Are credit cards useful?
Credit cards can be a useful aid when paying for goods or services and an affordable way to borrow money in the short term. But if you can’t pay off the amount you owe each month, they can become expensive and can lead to a cycle of debt if they aren’t used sensibly.
Frequently asked questions
What interest free credit cards are there to choose from?
With Compare the Market, there are many different types of credit cards to choose from. These include zero per cent balance transfer credit cards, where you can move your debt from your current card to a new one and you won’t be charged interest on that amount for a set period (although you may have to pay a fee to transfer the balance and, don’t forget, you’ll need to keep up the monthly minimum repayments).
There are also interest free purchase credit cards, and these offer zero interest on your spending for a certain period of time (again assuming you keep up the minimum monthly repayment). After that you’ll be charged interest on any outstanding balance.
There are also cards that offer 0% on both giving you the best of both worlds – for a certain period of time. Here’s what you should consider before shopping around for a credit card with zero interest rate on balance transfers and purchases.
Why is checking the Annual Percentage Rate (APR) important?
Given that you’re considering a credit card with two benefits, you should match this by double-checking the rate of APR. It’s important that you’re clear on how much you’ll be liable to pay on any outstanding balance once your zero rate of interest expires.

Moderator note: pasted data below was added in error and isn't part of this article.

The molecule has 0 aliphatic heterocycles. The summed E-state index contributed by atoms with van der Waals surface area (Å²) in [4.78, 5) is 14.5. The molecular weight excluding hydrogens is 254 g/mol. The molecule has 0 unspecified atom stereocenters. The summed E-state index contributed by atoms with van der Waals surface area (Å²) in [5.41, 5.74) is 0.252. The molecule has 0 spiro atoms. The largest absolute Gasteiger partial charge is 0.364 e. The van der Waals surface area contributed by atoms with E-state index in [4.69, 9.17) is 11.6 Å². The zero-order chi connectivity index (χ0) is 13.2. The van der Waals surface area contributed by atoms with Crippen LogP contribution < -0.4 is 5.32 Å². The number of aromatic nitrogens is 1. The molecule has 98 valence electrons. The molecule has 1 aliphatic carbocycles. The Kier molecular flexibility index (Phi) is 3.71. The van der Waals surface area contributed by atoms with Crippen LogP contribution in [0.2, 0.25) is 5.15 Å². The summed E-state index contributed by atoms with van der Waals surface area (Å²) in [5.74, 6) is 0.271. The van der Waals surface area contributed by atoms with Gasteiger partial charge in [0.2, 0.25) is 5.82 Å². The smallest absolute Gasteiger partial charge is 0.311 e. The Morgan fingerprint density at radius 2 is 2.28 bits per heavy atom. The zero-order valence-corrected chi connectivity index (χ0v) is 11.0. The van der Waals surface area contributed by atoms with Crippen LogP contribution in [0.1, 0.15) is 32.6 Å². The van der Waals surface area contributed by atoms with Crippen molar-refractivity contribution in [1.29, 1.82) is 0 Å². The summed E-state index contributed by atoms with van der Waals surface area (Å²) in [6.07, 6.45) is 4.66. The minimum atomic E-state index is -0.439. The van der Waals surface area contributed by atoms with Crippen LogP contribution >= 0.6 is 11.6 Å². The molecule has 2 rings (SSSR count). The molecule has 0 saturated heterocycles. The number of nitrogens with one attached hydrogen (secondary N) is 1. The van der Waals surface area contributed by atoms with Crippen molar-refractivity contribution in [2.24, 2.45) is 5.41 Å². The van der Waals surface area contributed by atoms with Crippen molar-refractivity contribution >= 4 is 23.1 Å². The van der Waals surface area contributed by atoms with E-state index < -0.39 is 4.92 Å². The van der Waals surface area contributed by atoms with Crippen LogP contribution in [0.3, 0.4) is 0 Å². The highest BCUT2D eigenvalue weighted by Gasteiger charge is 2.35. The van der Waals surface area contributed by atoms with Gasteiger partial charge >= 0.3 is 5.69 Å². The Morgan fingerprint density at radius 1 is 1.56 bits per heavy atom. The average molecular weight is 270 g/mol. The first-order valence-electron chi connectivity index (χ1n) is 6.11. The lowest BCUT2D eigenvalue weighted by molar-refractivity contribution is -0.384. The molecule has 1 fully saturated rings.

For example, let’s say your APR rate is 18 per cent and you borrow £1,000 on your card; the interest charged on top of your balance for 12 months will be £180, so you’ll end up paying back at least £1,180. There could also be additional charges, such as late payment fees, depending on your terms and conditions.
Are you trying to limit how many cards you get?
Each new credit card application leaves a record on your credit history, which can make it more difficult to take out other types of credit in the short term. Providers can view you as applying for multiple lines of credit at the same time, which can indicate financial difficulties and they may be more cautious about lending to you.
Therefore if you’re eager to keep the number of cards you have to a minimum, you might find a card that offers zero percent interest on balance transfer and purchases would be better for you.
If you are worried about your credit score and think you may have bad credit, then you might want to consider a credit building card to help improve it.
Have you thought about other fees or charges?
Before deciding on a credit card, it’s worth remembering that any benefits you might get will be lost if you don’t stick to the terms and conditions of your cards and you could start racking up fees.
How do I compare?
You should always check the details of any credit card deal carefully so that you know exactly how long the offers last for, as well as any other key terms and conditions.